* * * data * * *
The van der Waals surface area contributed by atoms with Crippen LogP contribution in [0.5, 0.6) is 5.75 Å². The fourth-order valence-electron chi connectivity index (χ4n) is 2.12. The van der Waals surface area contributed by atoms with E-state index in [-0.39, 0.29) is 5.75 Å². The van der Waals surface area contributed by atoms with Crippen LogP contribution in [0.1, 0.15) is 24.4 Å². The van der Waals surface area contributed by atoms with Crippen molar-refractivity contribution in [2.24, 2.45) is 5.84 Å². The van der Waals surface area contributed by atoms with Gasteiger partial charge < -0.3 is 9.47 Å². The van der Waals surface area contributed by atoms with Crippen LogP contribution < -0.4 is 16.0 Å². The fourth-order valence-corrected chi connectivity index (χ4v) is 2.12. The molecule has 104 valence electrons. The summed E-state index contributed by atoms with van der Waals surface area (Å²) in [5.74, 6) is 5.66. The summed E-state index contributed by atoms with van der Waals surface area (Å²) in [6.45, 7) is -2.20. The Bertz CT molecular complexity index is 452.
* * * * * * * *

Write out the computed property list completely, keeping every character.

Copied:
The van der Waals surface area contributed by atoms with Crippen LogP contribution in [0.5, 0.6) is 5.75 Å². The fourth-order valence-electron chi connectivity index (χ4n) is 2.12. The van der Waals surface area contributed by atoms with E-state index in [-0.39, 0.29) is 5.75 Å². The van der Waals surface area contributed by atoms with Crippen LogP contribution in [0.1, 0.15) is 24.4 Å². The van der Waals surface area contributed by atoms with Crippen molar-refractivity contribution in [2.24, 2.45) is 5.84 Å². The van der Waals surface area contributed by atoms with Gasteiger partial charge < -0.3 is 9.47 Å². The van der Waals surface area contributed by atoms with Crippen LogP contribution < -0.4 is 16.0 Å². The fourth-order valence-corrected chi connectivity index (χ4v) is 2.12. The molecule has 104 valence electrons. The summed E-state index contributed by atoms with van der Waals surface area (Å²) in [5.74, 6) is 5.66. The summed E-state index contributed by atoms with van der Waals surface area (Å²) in [6.45, 7) is -2.20. The Bertz CT molecular complexity index is 452.